01. Svensson, Patrik. The Book of Eels. New York: Harper Collins, 2020.
02. Cooke, Lucy. The Truth about Animals: Stoned Sloths, Lovelorn Hippos, and Other Tales from the Wild Side of Wildlife. New York: Basic Books, 2018.
03. Aristoteles, and Jonathan Barnes. Complete Works of Aristotle, Volume 1: The Revised Oxford Translation. Princeton, NJ: Princeton University Press, 1984.
04. Schmidt Johs.  1923 IV.—The breeding places of the eel. Phil. Trans. R. Soc. Lond. B211179–208 http://doi.org/10.1098/rstb.1923.0004
05. Cresci, A., Durif, C.M., Paris, C.B. et al. Glass eels (Anguilla anguilla) imprint the magnetic direction of tidal currents from their juvenile estuaries. Commun Biol 2, 366 (2019). https://doi.org/10.1038/s42003-019-0619-8
06. Walsh, Patrick, Foster, Glen, and Thomas Moon. The Effects of Temperature on Metabolism of the American Eel Anguilla rostrata (LeSueur): Compensation in the Summer and Torpor in the Winter. Physiological Zoology 26,4 (1983) https://www.journals.uchicago.edu/doi/10.1086/physzool.56.4.30155876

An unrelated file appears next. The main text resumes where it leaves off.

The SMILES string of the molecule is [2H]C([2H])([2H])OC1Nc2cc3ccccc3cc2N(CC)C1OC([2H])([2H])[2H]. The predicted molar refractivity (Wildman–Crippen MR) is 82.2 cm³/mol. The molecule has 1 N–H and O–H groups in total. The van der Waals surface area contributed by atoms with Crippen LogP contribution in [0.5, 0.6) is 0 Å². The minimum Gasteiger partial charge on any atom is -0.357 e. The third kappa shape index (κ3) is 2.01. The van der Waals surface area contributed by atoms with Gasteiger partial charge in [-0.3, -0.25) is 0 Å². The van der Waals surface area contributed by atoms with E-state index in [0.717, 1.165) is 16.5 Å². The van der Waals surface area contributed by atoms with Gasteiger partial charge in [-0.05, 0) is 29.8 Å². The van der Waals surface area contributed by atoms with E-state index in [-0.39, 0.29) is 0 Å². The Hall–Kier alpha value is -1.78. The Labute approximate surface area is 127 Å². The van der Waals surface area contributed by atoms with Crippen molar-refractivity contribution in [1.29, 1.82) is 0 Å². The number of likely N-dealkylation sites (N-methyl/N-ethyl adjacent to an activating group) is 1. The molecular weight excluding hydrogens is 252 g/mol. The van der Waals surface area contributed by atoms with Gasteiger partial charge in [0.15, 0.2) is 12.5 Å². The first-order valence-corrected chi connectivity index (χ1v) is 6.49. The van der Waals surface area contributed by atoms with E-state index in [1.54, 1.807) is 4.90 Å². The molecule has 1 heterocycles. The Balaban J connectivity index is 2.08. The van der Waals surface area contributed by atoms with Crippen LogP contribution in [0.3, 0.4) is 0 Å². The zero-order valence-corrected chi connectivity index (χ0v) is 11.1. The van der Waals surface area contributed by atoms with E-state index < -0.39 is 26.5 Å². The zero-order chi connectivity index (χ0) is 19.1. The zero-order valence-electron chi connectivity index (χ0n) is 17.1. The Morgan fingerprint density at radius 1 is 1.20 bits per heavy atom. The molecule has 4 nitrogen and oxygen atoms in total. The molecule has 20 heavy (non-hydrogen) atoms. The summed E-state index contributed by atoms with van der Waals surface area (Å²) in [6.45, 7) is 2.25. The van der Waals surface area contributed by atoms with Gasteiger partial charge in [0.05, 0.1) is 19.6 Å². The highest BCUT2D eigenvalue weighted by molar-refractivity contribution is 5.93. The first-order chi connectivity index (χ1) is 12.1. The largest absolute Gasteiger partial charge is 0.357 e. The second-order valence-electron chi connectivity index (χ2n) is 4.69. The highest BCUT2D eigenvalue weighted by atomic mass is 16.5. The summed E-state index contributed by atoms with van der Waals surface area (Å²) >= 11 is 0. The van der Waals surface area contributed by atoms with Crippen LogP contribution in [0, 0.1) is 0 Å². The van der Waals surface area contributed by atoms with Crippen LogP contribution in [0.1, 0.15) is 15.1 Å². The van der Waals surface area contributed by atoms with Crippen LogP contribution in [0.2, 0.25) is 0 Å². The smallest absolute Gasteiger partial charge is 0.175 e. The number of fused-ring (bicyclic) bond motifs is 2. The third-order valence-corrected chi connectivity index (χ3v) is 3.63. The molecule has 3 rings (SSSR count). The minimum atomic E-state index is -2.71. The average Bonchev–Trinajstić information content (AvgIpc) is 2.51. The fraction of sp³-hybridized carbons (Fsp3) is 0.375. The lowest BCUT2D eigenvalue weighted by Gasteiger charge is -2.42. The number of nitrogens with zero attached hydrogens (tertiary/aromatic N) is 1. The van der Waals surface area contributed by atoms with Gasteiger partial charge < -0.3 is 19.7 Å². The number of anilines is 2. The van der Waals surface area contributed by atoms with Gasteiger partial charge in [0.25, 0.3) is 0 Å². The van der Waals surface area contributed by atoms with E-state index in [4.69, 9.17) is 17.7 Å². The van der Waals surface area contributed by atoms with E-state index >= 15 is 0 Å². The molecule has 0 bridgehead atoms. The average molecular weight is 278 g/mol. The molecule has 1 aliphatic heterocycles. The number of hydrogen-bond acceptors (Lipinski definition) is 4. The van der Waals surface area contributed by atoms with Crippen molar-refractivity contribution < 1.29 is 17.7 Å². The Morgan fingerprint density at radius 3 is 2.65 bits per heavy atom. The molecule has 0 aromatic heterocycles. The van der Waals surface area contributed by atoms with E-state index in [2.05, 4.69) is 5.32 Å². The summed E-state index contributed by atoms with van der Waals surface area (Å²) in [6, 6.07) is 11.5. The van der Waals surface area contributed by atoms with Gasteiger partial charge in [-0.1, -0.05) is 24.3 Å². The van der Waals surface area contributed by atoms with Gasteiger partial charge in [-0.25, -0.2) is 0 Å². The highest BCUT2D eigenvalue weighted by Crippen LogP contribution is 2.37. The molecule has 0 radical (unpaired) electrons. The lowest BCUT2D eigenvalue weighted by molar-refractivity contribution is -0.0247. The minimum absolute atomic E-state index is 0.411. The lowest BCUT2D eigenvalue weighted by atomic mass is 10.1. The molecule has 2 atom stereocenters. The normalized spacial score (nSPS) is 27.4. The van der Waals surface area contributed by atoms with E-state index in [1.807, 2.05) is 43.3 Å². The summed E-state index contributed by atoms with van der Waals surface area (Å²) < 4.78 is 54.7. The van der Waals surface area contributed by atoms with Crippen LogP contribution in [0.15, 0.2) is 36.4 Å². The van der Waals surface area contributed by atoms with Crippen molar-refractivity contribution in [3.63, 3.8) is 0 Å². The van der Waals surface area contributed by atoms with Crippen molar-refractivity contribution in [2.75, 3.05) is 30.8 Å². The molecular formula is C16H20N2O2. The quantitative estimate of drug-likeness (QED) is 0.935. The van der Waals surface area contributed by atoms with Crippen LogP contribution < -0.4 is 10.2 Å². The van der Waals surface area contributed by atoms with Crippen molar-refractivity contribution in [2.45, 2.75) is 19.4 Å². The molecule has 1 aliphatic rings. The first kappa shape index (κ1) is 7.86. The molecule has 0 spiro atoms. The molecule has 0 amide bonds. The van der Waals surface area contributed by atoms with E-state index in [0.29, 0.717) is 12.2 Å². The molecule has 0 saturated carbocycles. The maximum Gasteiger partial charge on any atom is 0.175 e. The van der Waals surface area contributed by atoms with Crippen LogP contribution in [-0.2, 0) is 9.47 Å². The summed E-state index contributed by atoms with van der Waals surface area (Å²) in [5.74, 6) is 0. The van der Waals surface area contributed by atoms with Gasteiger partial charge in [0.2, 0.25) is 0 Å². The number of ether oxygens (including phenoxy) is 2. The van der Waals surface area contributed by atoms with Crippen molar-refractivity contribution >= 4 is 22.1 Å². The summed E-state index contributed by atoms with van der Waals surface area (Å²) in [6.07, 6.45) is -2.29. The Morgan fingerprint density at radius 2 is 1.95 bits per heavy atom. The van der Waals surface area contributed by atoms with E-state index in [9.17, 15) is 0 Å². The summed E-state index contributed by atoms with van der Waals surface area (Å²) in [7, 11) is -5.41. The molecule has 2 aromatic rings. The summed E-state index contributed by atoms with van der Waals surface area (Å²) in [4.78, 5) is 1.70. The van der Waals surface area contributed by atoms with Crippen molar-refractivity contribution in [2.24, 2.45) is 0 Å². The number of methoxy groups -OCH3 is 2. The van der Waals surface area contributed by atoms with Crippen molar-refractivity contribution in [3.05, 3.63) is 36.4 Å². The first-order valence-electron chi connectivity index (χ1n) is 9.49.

07. David Righton, Håkan Westerberg, Eric Feunteun, Finn Økland, Patrick Gargan, Elsa Amilhat, Julian Metcalfe, Javier Lobon-Cervia, Niklas Sjöberg, Janek Simon, Anthony Acou, Marisa Vedor, Alan Walker, Thomas Trancart, Uwe Brämick and Kim Aarestrup. Empirical observations of the spawning migration of European eels: The long and dangerous road to the Sargasso Sea. Science Advances  05 Oct 2016: Vol. 2, no. 10, e1501694. DOI: 10.1126/sciadv.1501694
08. Carson, Rachel. Under the Sea Wind: A Naturalist’s Picture of Ocean Life. Penguin Books, 1941.